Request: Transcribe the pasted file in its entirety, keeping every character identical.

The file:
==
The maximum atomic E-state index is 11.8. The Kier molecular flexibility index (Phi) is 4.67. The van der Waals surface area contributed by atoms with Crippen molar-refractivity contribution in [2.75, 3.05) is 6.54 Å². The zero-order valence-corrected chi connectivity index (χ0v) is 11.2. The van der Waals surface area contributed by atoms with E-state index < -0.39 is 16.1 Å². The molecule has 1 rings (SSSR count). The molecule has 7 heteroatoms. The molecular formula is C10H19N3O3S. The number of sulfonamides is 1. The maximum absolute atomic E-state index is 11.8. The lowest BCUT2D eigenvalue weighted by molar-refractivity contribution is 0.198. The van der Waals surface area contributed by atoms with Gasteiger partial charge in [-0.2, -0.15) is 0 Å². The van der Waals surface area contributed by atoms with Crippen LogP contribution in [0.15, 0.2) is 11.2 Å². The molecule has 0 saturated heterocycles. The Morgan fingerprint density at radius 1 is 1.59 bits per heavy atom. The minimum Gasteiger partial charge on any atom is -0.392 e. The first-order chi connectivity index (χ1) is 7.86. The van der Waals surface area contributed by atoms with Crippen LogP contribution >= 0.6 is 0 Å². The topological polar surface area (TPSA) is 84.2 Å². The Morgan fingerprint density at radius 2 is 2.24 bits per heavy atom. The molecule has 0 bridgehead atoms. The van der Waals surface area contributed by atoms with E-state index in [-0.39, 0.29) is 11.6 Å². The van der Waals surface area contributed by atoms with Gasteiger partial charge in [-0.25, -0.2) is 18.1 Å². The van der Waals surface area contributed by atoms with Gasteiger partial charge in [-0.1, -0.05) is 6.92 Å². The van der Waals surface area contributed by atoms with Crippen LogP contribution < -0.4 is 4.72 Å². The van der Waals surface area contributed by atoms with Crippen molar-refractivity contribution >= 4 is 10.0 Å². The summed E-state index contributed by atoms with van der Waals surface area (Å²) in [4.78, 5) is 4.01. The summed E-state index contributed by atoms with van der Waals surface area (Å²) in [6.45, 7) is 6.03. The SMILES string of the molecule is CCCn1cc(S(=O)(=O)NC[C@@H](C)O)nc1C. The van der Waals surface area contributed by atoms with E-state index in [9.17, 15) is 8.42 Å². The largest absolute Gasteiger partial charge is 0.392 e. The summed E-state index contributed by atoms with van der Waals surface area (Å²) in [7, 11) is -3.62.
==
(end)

The maximum atomic E-state index is 11.8. The Kier molecular flexibility index (Phi) is 4.67. The van der Waals surface area contributed by atoms with Crippen molar-refractivity contribution in [2.75, 3.05) is 6.54 Å². The zero-order valence-corrected chi connectivity index (χ0v) is 11.2. The van der Waals surface area contributed by atoms with E-state index < -0.39 is 16.1 Å². The molecule has 1 rings (SSSR count). The molecule has 7 heteroatoms. The molecular formula is C10H19N3O3S. The number of sulfonamides is 1. The maximum absolute atomic E-state index is 11.8. The lowest BCUT2D eigenvalue weighted by molar-refractivity contribution is 0.198. The van der Waals surface area contributed by atoms with Gasteiger partial charge in [-0.2, -0.15) is 0 Å². The van der Waals surface area contributed by atoms with Crippen LogP contribution in [0.15, 0.2) is 11.2 Å². The molecule has 0 saturated heterocycles. The Morgan fingerprint density at radius 1 is 1.59 bits per heavy atom. The minimum Gasteiger partial charge on any atom is -0.392 e. The first-order chi connectivity index (χ1) is 7.86. The van der Waals surface area contributed by atoms with Crippen LogP contribution >= 0.6 is 0 Å². The topological polar surface area (TPSA) is 84.2 Å². The Morgan fingerprint density at radius 2 is 2.24 bits per heavy atom. The molecule has 0 bridgehead atoms. The van der Waals surface area contributed by atoms with E-state index in [-0.39, 0.29) is 11.6 Å². The van der Waals surface area contributed by atoms with Gasteiger partial charge in [-0.25, -0.2) is 18.1 Å². The van der Waals surface area contributed by atoms with Gasteiger partial charge in [-0.1, -0.05) is 6.92 Å². The van der Waals surface area contributed by atoms with Crippen LogP contribution < -0.4 is 4.72 Å². The van der Waals surface area contributed by atoms with Crippen molar-refractivity contribution >= 4 is 10.0 Å². The summed E-state index contributed by atoms with van der Waals surface area (Å²) in [4.78, 5) is 4.01. The summed E-state index contributed by atoms with van der Waals surface area (Å²) in [6.45, 7) is 6.03. The SMILES string of the molecule is CCCn1cc(S(=O)(=O)NC[C@@H](C)O)nc1C. The van der Waals surface area contributed by atoms with E-state index in [9.17, 15) is 8.42 Å². The largest absolute Gasteiger partial charge is 0.392 e. The summed E-state index contributed by atoms with van der Waals surface area (Å²) in [7, 11) is -3.62.